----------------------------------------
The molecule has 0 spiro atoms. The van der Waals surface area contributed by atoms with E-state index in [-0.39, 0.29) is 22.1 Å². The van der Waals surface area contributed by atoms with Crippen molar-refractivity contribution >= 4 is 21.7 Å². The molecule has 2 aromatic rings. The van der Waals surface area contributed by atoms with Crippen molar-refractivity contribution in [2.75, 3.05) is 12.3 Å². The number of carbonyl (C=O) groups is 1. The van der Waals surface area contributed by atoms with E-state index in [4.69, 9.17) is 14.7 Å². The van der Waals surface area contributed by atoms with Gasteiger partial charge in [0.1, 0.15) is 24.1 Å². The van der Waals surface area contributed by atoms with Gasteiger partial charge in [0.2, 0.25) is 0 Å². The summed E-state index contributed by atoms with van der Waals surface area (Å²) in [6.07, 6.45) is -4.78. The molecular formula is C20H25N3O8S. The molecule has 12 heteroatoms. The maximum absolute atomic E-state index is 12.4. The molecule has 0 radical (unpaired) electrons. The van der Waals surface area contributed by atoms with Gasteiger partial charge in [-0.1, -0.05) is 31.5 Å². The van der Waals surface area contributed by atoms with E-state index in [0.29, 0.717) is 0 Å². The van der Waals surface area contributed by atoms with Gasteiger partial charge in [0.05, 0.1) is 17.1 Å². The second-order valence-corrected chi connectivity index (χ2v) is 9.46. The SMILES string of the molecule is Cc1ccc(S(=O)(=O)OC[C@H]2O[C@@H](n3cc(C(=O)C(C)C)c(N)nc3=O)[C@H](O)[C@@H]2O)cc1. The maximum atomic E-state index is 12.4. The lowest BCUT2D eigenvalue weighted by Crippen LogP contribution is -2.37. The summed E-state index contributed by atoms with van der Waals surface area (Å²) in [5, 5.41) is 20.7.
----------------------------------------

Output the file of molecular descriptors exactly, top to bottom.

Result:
The molecule has 0 spiro atoms. The van der Waals surface area contributed by atoms with E-state index in [-0.39, 0.29) is 22.1 Å². The van der Waals surface area contributed by atoms with Crippen molar-refractivity contribution >= 4 is 21.7 Å². The molecule has 2 aromatic rings. The van der Waals surface area contributed by atoms with Crippen molar-refractivity contribution in [2.75, 3.05) is 12.3 Å². The number of carbonyl (C=O) groups is 1. The van der Waals surface area contributed by atoms with E-state index in [4.69, 9.17) is 14.7 Å². The van der Waals surface area contributed by atoms with Gasteiger partial charge in [0.1, 0.15) is 24.1 Å². The van der Waals surface area contributed by atoms with Gasteiger partial charge in [0.2, 0.25) is 0 Å². The summed E-state index contributed by atoms with van der Waals surface area (Å²) in [6.07, 6.45) is -4.78. The molecular formula is C20H25N3O8S. The molecule has 12 heteroatoms. The maximum absolute atomic E-state index is 12.4. The molecule has 0 radical (unpaired) electrons. The van der Waals surface area contributed by atoms with Gasteiger partial charge in [-0.1, -0.05) is 31.5 Å². The van der Waals surface area contributed by atoms with E-state index in [0.29, 0.717) is 0 Å². The van der Waals surface area contributed by atoms with Gasteiger partial charge in [0.05, 0.1) is 17.1 Å². The second-order valence-corrected chi connectivity index (χ2v) is 9.46. The SMILES string of the molecule is Cc1ccc(S(=O)(=O)OC[C@H]2O[C@@H](n3cc(C(=O)C(C)C)c(N)nc3=O)[C@H](O)[C@@H]2O)cc1. The maximum atomic E-state index is 12.4. The lowest BCUT2D eigenvalue weighted by Crippen LogP contribution is -2.37. The summed E-state index contributed by atoms with van der Waals surface area (Å²) in [5, 5.41) is 20.7.